She returned to eating. Courtney rose from the table.

“I’ll see to dessert,” she said and left the room. 

Templeton went to scold Bara. She turned to him and he softened. The look in her eyes. She needs more time.

I won’t. Bara broke the rules of her own game. She lifted her hand and reached instead for a copy of the Hideous Strength. It lay a little less mockingly on the same shelfSo there! she retorted to no one but herself. She clasped the book close to her chest and made her way back down the aisle. The Magician’s Nephew stayed snug and untouched on the shelf. 

Bara settled into a termite-eaten study carrel and turned on its green reading lamp. A mouthful of coffee and the Hideous Strength was opened to a random page. She landed smack in pursuit of an immortal Merlin. 

The coffee wouldn’t be enough. Dreamy blue eyes battled with the written page of C.S. Lewis. A heavy head took on a will of its own and drifted down into the crook of her arm. It felt good there. She gave in and surrendered to dreams. 

A mist rolled in. Bara might have fallen into a deeper, dreamless rest, but the soft whistle of rustling paper filled the air. Books, rusty-brown and red, flew from the shelves and performed a strange aerial ballet. They circled around her. She came to her feet and reached out her dream hand. Her fingers grazed a hard cover and soft pages. The book fluttered to the ground and settled on the stone floor soundlessly. A small breeze flipped pages and lifted locks of her hair. Bara reached out for another book but was interrupted by the sound of someone coming down the stairs and passing close by. She looked but saw no one. The wind picked up then and grew thickly scented, floral. It rustled through the alit books. As each was touched by the sickly-smelling zephyr, it dropped with a heavy thud. Eventually the air was empty, the floor littered with open spines and fluttering sheets.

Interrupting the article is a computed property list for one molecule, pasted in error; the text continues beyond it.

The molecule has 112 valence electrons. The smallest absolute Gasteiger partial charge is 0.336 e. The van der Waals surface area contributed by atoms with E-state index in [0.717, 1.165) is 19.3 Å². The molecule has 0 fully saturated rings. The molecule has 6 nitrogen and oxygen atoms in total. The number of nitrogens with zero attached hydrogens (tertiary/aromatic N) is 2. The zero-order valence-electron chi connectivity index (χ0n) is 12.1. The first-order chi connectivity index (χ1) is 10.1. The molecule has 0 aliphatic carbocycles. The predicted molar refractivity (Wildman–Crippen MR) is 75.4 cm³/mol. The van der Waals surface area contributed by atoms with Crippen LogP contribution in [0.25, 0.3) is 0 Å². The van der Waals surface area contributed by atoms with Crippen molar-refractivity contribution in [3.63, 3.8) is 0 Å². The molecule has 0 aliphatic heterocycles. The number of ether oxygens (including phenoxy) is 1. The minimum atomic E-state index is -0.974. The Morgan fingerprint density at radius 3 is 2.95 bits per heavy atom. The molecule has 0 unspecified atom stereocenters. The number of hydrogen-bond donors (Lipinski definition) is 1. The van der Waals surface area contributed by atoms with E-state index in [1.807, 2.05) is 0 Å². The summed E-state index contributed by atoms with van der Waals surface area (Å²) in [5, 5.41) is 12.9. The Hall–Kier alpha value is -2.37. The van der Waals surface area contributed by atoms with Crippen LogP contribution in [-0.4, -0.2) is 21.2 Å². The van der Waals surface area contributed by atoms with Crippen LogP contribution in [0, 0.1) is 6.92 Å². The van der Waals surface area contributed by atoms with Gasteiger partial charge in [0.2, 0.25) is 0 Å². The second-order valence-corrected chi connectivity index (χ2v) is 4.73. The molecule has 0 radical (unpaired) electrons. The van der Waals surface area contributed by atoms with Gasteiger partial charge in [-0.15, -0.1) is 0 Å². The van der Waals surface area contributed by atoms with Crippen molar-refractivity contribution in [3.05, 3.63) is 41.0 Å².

As sometimes happens in a dream, the place and characters changed. She was far from complaining. The dark-haired boy had joined her. They sat on a low stone wall, under the shade of blossoming cherry tree. Pink petals drifted down. A bloom landed in her hair. He plucked the pink from her red-gold locks and held it to the blue sky. The single petal multiplied and darkened. The one cherry blossom became a full red rose. She smiled and took the flower. The dark-haired boy opened his mouth to speak but instead dissolved to mist. The rose petals dropped from the flower head and ignited before disintegrating to ash. Bara sat alone, clutching the dead and empty bloom. 

There was a touch on her shoulder. Perhaps, he’d come back. She turned to look. The stone wall and cherry tree disappeared. Bara was again seated at the study carrel, her head in her arms. No dark-haired boy. Just a dream. But the tap … that had been real. Yes. There was a second and another spark of static. She lifted her head and looked for Amy. No one.